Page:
How should school support getting a “good life"?

In a lot of ways school does support you because I mean it’s guiding you through this mess called education and it’s organizing, but at the same time, it also makes it harder maybe because of class requirements that, maybe you have to take certain classes or you already know something in and you find it a waste of your time and you can't take a class that teaches you something new, or sorry I’m going off, the question, it’s like to support. But I’m saying that, in my experience, I felt equally that it has supported me, and it hasn’t supported me. So it has supported me because it’s helping me get required knowledge down, like general education for college, and it’s preparing me, in terms of, foundation knowledge for life. But it hasn’t helped me because, it shifts focus, it kind of forces me to focus on other things like math and science, versus what I was talking about earlier. 

I’d like to focus the majority of my time in art, but I can’t because math and science, I’m really bad at those subjects so I really have to pay attention to those to do well in those classes. And sometimes school makes it hard because there’s so many other extra things that they’re telling you, which that’s also to help you such as, “oh you should join clubs, you should do this, here we’ll help you with your college app.” And as much as that can help, it can also be very confusing because maybe school doesn’t give you all the information, for whatever reason, whether it's good or bad, and you don’t know sometimes what you’re doing. Especially with the college application process, it was just like, to me I felt like their message was basically, “trust us, we’re giving you the certain parts, we’re telling you that these certain parts are going to be our job, so just trust that we’ll do it,” and it’s just kind of hard because I’ve seen the administration make so many mistakes that it’s like, I have a hard time believing that you’ll follow through, even though I know that you have all these students take care of, how do I know you’ll get to every single one of us.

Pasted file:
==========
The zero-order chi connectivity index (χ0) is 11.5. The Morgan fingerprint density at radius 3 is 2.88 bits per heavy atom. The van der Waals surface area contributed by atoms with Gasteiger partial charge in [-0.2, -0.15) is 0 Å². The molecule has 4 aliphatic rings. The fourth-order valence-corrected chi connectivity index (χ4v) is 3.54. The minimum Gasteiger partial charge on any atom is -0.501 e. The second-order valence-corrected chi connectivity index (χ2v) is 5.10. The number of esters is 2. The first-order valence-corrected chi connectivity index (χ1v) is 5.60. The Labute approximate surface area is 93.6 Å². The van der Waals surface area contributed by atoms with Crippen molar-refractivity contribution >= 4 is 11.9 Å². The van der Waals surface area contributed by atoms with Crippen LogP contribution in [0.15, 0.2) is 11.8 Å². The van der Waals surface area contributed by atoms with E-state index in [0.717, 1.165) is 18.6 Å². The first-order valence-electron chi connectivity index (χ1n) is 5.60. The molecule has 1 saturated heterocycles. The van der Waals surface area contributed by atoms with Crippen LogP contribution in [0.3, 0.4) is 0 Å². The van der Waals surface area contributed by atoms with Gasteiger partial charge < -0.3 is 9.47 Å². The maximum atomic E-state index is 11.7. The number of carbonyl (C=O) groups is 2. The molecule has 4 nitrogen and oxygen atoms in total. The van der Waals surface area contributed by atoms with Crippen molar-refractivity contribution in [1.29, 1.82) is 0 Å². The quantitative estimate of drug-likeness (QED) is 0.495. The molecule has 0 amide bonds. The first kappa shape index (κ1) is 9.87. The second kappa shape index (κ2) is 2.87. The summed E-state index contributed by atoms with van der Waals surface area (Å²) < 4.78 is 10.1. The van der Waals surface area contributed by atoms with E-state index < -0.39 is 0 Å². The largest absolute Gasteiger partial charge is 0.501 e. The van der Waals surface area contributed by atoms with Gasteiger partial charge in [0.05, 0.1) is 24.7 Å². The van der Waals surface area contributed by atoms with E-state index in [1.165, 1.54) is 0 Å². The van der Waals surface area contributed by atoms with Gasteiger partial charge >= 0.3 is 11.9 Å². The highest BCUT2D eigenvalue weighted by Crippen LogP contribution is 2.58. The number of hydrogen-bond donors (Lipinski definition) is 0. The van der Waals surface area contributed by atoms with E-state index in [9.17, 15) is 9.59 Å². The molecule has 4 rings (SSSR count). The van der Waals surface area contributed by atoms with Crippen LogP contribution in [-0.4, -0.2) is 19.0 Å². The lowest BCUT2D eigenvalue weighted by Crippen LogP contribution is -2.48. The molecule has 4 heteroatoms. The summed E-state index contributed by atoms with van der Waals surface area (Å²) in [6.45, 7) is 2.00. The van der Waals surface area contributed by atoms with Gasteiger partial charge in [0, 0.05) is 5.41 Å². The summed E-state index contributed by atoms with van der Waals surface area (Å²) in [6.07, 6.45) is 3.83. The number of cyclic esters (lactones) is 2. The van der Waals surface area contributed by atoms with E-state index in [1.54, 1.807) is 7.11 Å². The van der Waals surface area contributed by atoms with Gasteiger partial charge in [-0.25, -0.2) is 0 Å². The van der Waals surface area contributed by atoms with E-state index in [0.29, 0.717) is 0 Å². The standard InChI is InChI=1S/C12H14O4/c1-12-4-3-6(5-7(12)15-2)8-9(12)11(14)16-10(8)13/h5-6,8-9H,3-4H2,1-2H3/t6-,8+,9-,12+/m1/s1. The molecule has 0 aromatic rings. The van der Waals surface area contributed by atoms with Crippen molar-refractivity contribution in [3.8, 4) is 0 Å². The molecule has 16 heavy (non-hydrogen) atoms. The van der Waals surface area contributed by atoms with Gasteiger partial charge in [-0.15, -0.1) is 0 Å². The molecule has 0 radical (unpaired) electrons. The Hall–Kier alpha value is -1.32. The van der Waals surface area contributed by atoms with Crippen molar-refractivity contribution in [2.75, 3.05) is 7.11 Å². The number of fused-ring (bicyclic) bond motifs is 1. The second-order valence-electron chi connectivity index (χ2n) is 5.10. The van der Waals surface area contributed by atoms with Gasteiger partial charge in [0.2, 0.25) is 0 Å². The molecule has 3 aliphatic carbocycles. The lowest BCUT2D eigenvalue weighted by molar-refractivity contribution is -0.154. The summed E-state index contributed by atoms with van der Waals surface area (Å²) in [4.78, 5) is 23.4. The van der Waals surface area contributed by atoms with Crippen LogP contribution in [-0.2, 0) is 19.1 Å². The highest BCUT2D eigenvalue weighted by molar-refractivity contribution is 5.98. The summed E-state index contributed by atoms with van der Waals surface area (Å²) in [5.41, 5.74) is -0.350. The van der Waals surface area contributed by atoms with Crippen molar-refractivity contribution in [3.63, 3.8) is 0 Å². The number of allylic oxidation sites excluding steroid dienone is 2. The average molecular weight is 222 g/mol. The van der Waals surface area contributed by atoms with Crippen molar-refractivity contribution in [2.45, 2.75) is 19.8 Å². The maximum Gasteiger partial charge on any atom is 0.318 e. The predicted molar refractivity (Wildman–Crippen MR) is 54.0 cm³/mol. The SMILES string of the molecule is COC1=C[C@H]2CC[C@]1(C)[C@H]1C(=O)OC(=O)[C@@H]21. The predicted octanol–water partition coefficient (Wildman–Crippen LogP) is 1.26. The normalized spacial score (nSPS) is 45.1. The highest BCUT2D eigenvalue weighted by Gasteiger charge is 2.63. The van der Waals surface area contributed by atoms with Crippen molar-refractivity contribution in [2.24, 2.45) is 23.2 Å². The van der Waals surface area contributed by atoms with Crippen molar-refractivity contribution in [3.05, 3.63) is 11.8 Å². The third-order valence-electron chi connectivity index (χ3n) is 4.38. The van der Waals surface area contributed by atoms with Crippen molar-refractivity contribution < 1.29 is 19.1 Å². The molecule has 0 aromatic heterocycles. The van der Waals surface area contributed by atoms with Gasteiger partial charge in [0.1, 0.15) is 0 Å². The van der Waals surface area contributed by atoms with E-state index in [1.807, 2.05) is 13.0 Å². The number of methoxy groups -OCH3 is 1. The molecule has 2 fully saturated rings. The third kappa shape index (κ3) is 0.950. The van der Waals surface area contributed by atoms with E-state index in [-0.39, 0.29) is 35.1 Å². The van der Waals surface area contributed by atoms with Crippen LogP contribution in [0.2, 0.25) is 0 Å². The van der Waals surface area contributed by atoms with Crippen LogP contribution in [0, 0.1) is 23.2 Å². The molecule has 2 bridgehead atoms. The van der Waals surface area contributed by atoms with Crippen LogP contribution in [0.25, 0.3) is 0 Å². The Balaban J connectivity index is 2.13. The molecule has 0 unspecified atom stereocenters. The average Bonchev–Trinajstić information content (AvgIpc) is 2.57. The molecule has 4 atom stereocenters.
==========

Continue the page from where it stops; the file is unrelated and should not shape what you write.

Do you think people, parents, the community, teachers, students, agree with your “what makes a good life”?

"Definitely not. For sure, there’s no way everyone has the same “good life” ideals. Everyone has a different opinion--obviously my parents, weren’t keen on me wanting to do art, but there are definitely some of my friends whose parents have taken it far worse, so they support me." 

So I guess their ideal life--especially my mother, her goals for me, that sounds kind of weird, but what she wants for me is to be happy and to and to be able to support myself versus my dad wants me to do. I don’t know - well he isn’t forcing me or anything , he would just like that I can make some kind of well-known contribution to the furthering of our society, though he gave up on that pretty quickly. I guess with my friends, obviously we all have different things and we all respect each other's life wishes, that sounds weird. I guess a better phrase would be long term goals.